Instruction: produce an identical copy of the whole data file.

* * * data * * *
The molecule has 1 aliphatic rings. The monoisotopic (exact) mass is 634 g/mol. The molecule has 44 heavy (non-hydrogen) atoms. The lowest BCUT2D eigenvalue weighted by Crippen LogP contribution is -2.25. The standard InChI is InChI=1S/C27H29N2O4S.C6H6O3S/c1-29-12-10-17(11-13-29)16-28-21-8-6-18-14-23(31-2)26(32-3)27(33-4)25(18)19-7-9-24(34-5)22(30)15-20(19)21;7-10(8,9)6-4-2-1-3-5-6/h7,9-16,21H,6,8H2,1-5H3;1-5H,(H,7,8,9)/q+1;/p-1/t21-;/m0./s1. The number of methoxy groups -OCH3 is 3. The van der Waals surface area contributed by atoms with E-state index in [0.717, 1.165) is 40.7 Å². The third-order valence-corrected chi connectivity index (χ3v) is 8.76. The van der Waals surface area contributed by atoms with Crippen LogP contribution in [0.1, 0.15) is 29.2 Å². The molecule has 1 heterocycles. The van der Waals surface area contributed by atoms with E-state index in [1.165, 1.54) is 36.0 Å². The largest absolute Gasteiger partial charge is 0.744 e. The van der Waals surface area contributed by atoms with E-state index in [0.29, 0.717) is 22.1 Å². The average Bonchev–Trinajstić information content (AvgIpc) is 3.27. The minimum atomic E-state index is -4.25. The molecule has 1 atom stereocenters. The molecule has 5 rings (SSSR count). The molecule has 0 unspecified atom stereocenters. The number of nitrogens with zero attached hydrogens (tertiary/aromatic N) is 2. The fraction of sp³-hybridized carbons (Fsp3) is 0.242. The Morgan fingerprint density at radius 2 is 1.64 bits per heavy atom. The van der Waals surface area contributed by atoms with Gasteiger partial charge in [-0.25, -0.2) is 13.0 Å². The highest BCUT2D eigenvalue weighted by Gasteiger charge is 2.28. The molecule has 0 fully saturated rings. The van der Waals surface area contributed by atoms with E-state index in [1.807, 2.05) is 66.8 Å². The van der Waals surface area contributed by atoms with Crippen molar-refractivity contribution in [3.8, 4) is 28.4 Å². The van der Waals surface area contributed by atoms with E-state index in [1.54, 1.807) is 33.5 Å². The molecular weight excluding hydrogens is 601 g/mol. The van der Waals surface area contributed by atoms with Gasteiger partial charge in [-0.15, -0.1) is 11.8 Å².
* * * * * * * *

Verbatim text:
The molecule has 1 aliphatic rings. The monoisotopic (exact) mass is 634 g/mol. The molecule has 44 heavy (non-hydrogen) atoms. The lowest BCUT2D eigenvalue weighted by Crippen LogP contribution is -2.25. The standard InChI is InChI=1S/C27H29N2O4S.C6H6O3S/c1-29-12-10-17(11-13-29)16-28-21-8-6-18-14-23(31-2)26(32-3)27(33-4)25(18)19-7-9-24(34-5)22(30)15-20(19)21;7-10(8,9)6-4-2-1-3-5-6/h7,9-16,21H,6,8H2,1-5H3;1-5H,(H,7,8,9)/q+1;/p-1/t21-;/m0./s1. The number of methoxy groups -OCH3 is 3. The van der Waals surface area contributed by atoms with E-state index in [0.717, 1.165) is 40.7 Å². The third-order valence-corrected chi connectivity index (χ3v) is 8.76. The van der Waals surface area contributed by atoms with Crippen LogP contribution in [0.1, 0.15) is 29.2 Å². The molecule has 1 heterocycles. The van der Waals surface area contributed by atoms with E-state index in [1.165, 1.54) is 36.0 Å². The largest absolute Gasteiger partial charge is 0.744 e. The van der Waals surface area contributed by atoms with E-state index in [0.29, 0.717) is 22.1 Å². The average Bonchev–Trinajstić information content (AvgIpc) is 3.27. The minimum atomic E-state index is -4.25. The molecule has 1 atom stereocenters. The molecule has 5 rings (SSSR count). The molecule has 0 unspecified atom stereocenters. The number of nitrogens with zero attached hydrogens (tertiary/aromatic N) is 2. The fraction of sp³-hybridized carbons (Fsp3) is 0.242. The Morgan fingerprint density at radius 2 is 1.64 bits per heavy atom. The van der Waals surface area contributed by atoms with Gasteiger partial charge in [-0.25, -0.2) is 13.0 Å². The highest BCUT2D eigenvalue weighted by Gasteiger charge is 2.28. The molecule has 0 fully saturated rings. The van der Waals surface area contributed by atoms with E-state index in [1.807, 2.05) is 66.8 Å². The van der Waals surface area contributed by atoms with Crippen molar-refractivity contribution in [3.8, 4) is 28.4 Å². The van der Waals surface area contributed by atoms with E-state index in [1.54, 1.807) is 33.5 Å². The molecular weight excluding hydrogens is 601 g/mol. The van der Waals surface area contributed by atoms with Gasteiger partial charge in [-0.15, -0.1) is 11.8 Å².